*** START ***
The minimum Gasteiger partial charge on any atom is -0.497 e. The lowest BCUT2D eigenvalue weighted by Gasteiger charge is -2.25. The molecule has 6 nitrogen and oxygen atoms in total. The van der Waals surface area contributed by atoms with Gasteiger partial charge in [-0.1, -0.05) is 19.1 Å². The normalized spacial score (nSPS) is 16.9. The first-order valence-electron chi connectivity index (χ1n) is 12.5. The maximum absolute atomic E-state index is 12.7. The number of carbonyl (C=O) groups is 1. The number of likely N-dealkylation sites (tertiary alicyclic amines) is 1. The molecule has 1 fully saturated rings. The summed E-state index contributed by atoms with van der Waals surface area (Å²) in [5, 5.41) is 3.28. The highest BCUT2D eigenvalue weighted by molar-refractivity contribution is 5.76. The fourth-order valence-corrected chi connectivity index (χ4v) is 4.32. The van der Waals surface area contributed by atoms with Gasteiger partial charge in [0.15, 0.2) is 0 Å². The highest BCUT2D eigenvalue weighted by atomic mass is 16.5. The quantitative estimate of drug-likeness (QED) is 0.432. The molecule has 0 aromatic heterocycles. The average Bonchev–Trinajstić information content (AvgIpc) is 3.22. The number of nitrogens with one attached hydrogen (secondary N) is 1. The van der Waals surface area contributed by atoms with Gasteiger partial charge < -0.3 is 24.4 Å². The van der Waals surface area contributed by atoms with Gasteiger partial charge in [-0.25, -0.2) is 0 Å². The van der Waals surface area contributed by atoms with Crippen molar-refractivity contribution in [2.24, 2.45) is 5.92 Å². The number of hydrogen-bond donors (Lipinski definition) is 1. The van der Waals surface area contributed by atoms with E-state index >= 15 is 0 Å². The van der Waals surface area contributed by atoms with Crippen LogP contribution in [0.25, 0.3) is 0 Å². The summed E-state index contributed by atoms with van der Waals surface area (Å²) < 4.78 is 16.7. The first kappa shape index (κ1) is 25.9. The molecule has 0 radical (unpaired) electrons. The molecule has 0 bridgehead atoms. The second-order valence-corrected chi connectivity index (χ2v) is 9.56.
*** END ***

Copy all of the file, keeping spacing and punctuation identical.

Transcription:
The minimum Gasteiger partial charge on any atom is -0.497 e. The lowest BCUT2D eigenvalue weighted by Gasteiger charge is -2.25. The molecule has 6 nitrogen and oxygen atoms in total. The van der Waals surface area contributed by atoms with Gasteiger partial charge in [-0.1, -0.05) is 19.1 Å². The normalized spacial score (nSPS) is 16.9. The first-order valence-electron chi connectivity index (χ1n) is 12.5. The maximum absolute atomic E-state index is 12.7. The number of carbonyl (C=O) groups is 1. The number of likely N-dealkylation sites (tertiary alicyclic amines) is 1. The molecule has 1 fully saturated rings. The summed E-state index contributed by atoms with van der Waals surface area (Å²) in [5, 5.41) is 3.28. The highest BCUT2D eigenvalue weighted by molar-refractivity contribution is 5.76. The fourth-order valence-corrected chi connectivity index (χ4v) is 4.32. The van der Waals surface area contributed by atoms with Gasteiger partial charge in [0.15, 0.2) is 0 Å². The highest BCUT2D eigenvalue weighted by atomic mass is 16.5. The quantitative estimate of drug-likeness (QED) is 0.432. The molecule has 0 aromatic heterocycles. The average Bonchev–Trinajstić information content (AvgIpc) is 3.22. The number of nitrogens with one attached hydrogen (secondary N) is 1. The van der Waals surface area contributed by atoms with Gasteiger partial charge < -0.3 is 24.4 Å². The van der Waals surface area contributed by atoms with Gasteiger partial charge in [-0.25, -0.2) is 0 Å². The van der Waals surface area contributed by atoms with Crippen molar-refractivity contribution in [2.24, 2.45) is 5.92 Å². The number of hydrogen-bond donors (Lipinski definition) is 1. The van der Waals surface area contributed by atoms with E-state index >= 15 is 0 Å². The van der Waals surface area contributed by atoms with Crippen LogP contribution in [0.25, 0.3) is 0 Å². The summed E-state index contributed by atoms with van der Waals surface area (Å²) < 4.78 is 16.7. The first kappa shape index (κ1) is 25.9. The molecule has 0 radical (unpaired) electrons. The molecule has 0 bridgehead atoms. The second-order valence-corrected chi connectivity index (χ2v) is 9.56.